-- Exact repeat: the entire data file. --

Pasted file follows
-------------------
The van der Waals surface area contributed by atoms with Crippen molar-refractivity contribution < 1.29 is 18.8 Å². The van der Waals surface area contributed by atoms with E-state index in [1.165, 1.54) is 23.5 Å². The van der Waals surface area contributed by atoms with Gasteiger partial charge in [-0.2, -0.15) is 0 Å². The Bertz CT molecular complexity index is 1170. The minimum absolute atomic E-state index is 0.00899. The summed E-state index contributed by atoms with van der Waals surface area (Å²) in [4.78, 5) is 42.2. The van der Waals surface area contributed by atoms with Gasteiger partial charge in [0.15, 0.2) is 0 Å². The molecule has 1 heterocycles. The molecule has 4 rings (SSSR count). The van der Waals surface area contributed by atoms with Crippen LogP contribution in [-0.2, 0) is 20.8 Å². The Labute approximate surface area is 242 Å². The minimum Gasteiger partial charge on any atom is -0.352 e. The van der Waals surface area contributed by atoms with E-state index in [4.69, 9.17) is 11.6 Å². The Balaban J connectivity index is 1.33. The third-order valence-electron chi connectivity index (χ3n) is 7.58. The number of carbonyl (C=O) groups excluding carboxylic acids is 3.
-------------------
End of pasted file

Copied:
The van der Waals surface area contributed by atoms with Crippen molar-refractivity contribution < 1.29 is 18.8 Å². The van der Waals surface area contributed by atoms with E-state index in [1.165, 1.54) is 23.5 Å². The van der Waals surface area contributed by atoms with Gasteiger partial charge in [-0.2, -0.15) is 0 Å². The Bertz CT molecular complexity index is 1170. The minimum absolute atomic E-state index is 0.00899. The summed E-state index contributed by atoms with van der Waals surface area (Å²) in [4.78, 5) is 42.2. The van der Waals surface area contributed by atoms with Gasteiger partial charge in [0.15, 0.2) is 0 Å². The molecule has 1 heterocycles. The molecule has 4 rings (SSSR count). The van der Waals surface area contributed by atoms with Crippen LogP contribution in [-0.2, 0) is 20.8 Å². The Labute approximate surface area is 242 Å². The minimum Gasteiger partial charge on any atom is -0.352 e. The van der Waals surface area contributed by atoms with E-state index in [4.69, 9.17) is 11.6 Å². The Balaban J connectivity index is 1.33. The third-order valence-electron chi connectivity index (χ3n) is 7.58. The number of carbonyl (C=O) groups excluding carboxylic acids is 3.